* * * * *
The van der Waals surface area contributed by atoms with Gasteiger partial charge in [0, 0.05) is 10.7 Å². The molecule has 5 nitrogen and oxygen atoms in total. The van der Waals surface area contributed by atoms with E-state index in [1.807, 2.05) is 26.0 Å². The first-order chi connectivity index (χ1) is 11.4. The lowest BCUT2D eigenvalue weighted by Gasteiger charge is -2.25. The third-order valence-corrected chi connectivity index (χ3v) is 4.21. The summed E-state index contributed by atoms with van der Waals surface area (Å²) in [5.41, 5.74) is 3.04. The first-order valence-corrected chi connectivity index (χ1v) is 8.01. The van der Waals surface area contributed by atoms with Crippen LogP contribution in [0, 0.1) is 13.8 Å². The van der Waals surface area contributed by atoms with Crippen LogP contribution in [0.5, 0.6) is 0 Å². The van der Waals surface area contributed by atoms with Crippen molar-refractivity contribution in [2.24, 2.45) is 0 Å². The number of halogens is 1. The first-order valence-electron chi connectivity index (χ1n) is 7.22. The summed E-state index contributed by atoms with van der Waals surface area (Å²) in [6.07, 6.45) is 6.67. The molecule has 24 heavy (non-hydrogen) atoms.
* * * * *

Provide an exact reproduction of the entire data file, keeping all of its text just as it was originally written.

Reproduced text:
The van der Waals surface area contributed by atoms with Gasteiger partial charge in [0, 0.05) is 10.7 Å². The molecule has 5 nitrogen and oxygen atoms in total. The van der Waals surface area contributed by atoms with E-state index in [1.807, 2.05) is 26.0 Å². The first-order chi connectivity index (χ1) is 11.4. The lowest BCUT2D eigenvalue weighted by Gasteiger charge is -2.25. The third-order valence-corrected chi connectivity index (χ3v) is 4.21. The summed E-state index contributed by atoms with van der Waals surface area (Å²) in [5.41, 5.74) is 3.04. The first-order valence-corrected chi connectivity index (χ1v) is 8.01. The van der Waals surface area contributed by atoms with Crippen LogP contribution in [0, 0.1) is 13.8 Å². The van der Waals surface area contributed by atoms with Crippen LogP contribution in [0.5, 0.6) is 0 Å². The van der Waals surface area contributed by atoms with Crippen molar-refractivity contribution in [2.24, 2.45) is 0 Å². The number of halogens is 1. The first-order valence-electron chi connectivity index (χ1n) is 7.22. The summed E-state index contributed by atoms with van der Waals surface area (Å²) in [6.07, 6.45) is 6.67. The molecule has 24 heavy (non-hydrogen) atoms.